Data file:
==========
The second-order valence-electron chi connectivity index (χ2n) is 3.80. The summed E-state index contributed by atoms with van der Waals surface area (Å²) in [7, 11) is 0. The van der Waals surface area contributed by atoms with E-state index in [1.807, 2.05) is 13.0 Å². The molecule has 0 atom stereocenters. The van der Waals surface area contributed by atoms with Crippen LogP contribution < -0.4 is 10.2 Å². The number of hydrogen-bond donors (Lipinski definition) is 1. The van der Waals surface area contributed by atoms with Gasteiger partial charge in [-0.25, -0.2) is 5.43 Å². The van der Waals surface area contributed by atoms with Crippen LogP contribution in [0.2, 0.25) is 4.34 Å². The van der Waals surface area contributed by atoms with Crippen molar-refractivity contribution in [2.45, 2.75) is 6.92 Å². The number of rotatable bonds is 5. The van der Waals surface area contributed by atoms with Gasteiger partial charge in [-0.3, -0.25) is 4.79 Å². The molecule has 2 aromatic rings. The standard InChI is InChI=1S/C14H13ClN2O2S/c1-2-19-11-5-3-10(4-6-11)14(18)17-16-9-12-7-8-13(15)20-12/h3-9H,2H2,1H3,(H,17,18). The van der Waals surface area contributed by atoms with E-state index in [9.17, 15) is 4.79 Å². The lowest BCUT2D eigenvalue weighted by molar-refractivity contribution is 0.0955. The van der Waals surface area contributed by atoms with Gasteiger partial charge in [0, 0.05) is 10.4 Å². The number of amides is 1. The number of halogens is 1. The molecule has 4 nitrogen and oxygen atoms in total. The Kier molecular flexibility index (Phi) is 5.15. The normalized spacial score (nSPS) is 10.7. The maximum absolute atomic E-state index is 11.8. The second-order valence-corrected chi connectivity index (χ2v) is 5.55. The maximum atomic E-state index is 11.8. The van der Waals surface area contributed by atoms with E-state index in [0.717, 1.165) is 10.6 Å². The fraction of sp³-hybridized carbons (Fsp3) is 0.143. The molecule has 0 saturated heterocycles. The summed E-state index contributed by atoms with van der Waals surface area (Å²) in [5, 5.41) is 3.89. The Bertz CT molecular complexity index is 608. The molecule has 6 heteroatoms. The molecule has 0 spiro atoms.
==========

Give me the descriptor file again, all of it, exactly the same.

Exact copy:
The second-order valence-electron chi connectivity index (χ2n) is 3.80. The summed E-state index contributed by atoms with van der Waals surface area (Å²) in [7, 11) is 0. The van der Waals surface area contributed by atoms with E-state index in [1.807, 2.05) is 13.0 Å². The molecule has 0 atom stereocenters. The van der Waals surface area contributed by atoms with Crippen LogP contribution < -0.4 is 10.2 Å². The number of hydrogen-bond donors (Lipinski definition) is 1. The van der Waals surface area contributed by atoms with Gasteiger partial charge in [-0.25, -0.2) is 5.43 Å². The van der Waals surface area contributed by atoms with Crippen LogP contribution in [0.2, 0.25) is 4.34 Å². The van der Waals surface area contributed by atoms with Crippen molar-refractivity contribution in [2.45, 2.75) is 6.92 Å². The number of rotatable bonds is 5. The van der Waals surface area contributed by atoms with Gasteiger partial charge in [-0.3, -0.25) is 4.79 Å². The molecule has 2 aromatic rings. The standard InChI is InChI=1S/C14H13ClN2O2S/c1-2-19-11-5-3-10(4-6-11)14(18)17-16-9-12-7-8-13(15)20-12/h3-9H,2H2,1H3,(H,17,18). The van der Waals surface area contributed by atoms with E-state index in [9.17, 15) is 4.79 Å². The lowest BCUT2D eigenvalue weighted by molar-refractivity contribution is 0.0955. The van der Waals surface area contributed by atoms with Gasteiger partial charge in [0, 0.05) is 10.4 Å². The number of amides is 1. The number of halogens is 1. The molecule has 4 nitrogen and oxygen atoms in total. The Kier molecular flexibility index (Phi) is 5.15. The normalized spacial score (nSPS) is 10.7. The maximum absolute atomic E-state index is 11.8. The second-order valence-corrected chi connectivity index (χ2v) is 5.55. The maximum atomic E-state index is 11.8. The van der Waals surface area contributed by atoms with E-state index in [0.717, 1.165) is 10.6 Å². The fraction of sp³-hybridized carbons (Fsp3) is 0.143. The molecule has 0 saturated heterocycles. The summed E-state index contributed by atoms with van der Waals surface area (Å²) in [5, 5.41) is 3.89. The Bertz CT molecular complexity index is 608. The molecule has 6 heteroatoms. The molecule has 0 spiro atoms.